Lesson Transcript

Hi, everybody! Welcome back to Ask Alisha, the weekly series where you ask me questions and I answer them, maybe!
Okay, let’s get to your first question this week.
First question this week comes from Sadaf.
Hi, Sadaf!
Sadaf says…
Hi, Alisha! My question is when do we use “actually” and when do we use “really”? I’m always confused about whether to use “really” or “actually” in a sentence. Love, from Pakistan.
Cool. Thanks for the question. Sure! Yeah, let’s talk about “really” and “actually.”
Let’s start with the word “really.” We use “really” to emphasize something. We tend to use it a lot, for example, in front of adjectives, when we want to show that something is especially or extra that adjective.
For example:
“This is really beautiful.”
Or, “That dinner was really delicious.”
You can think of this use as similar to “very,” right? So, when we want to emphasize something, we say that it is “really (something).”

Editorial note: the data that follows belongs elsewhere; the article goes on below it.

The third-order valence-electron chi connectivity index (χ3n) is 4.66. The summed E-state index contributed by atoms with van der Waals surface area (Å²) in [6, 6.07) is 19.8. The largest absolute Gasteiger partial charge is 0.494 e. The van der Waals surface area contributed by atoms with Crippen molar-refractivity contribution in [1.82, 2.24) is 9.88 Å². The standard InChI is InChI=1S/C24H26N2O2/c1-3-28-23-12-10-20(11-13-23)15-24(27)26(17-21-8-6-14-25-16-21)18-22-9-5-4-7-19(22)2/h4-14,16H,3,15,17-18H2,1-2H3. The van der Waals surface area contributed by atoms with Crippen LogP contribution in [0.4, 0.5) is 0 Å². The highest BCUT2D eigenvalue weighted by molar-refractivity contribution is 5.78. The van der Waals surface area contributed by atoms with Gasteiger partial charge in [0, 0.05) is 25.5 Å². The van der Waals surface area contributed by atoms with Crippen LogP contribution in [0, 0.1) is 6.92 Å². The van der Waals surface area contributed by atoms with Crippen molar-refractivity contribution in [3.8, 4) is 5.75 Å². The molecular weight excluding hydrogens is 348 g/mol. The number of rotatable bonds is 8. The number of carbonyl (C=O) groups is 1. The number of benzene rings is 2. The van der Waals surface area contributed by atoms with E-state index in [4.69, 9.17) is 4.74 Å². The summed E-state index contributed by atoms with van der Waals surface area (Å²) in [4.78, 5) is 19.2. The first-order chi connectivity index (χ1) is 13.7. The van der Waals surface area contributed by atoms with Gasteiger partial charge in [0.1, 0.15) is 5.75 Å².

In contrast, “actually,” is used to talk about things that are truly something else. So, I can understand why “really” and “actually” might seem like they have similar uses, but we use “actually” when we want to clarify something, when we want to express that something is true or something was real.
So, we use this when maybe someone has made a comment that is not true or is not correct and we want to correct their comment.
So, for example, if someone says to you:
“Hey didn’t you pass your English exam last week? That was last week, right?”
You might say:
“Actually, my exam is next week.”
So that “actually” means “truly” or “really” or it’s like, kind of, a correction to the thing the other person said.
So we use “actually” when we need to correct or clarify something. We use “really” when we need to emphasize something.
Here’s another example with “actually.” Let’s look at another example situation.
“Hey, I haven’t received that file yet. Did you send it to me?”
“Oh, actually I forgot! I’m so sorry about that!”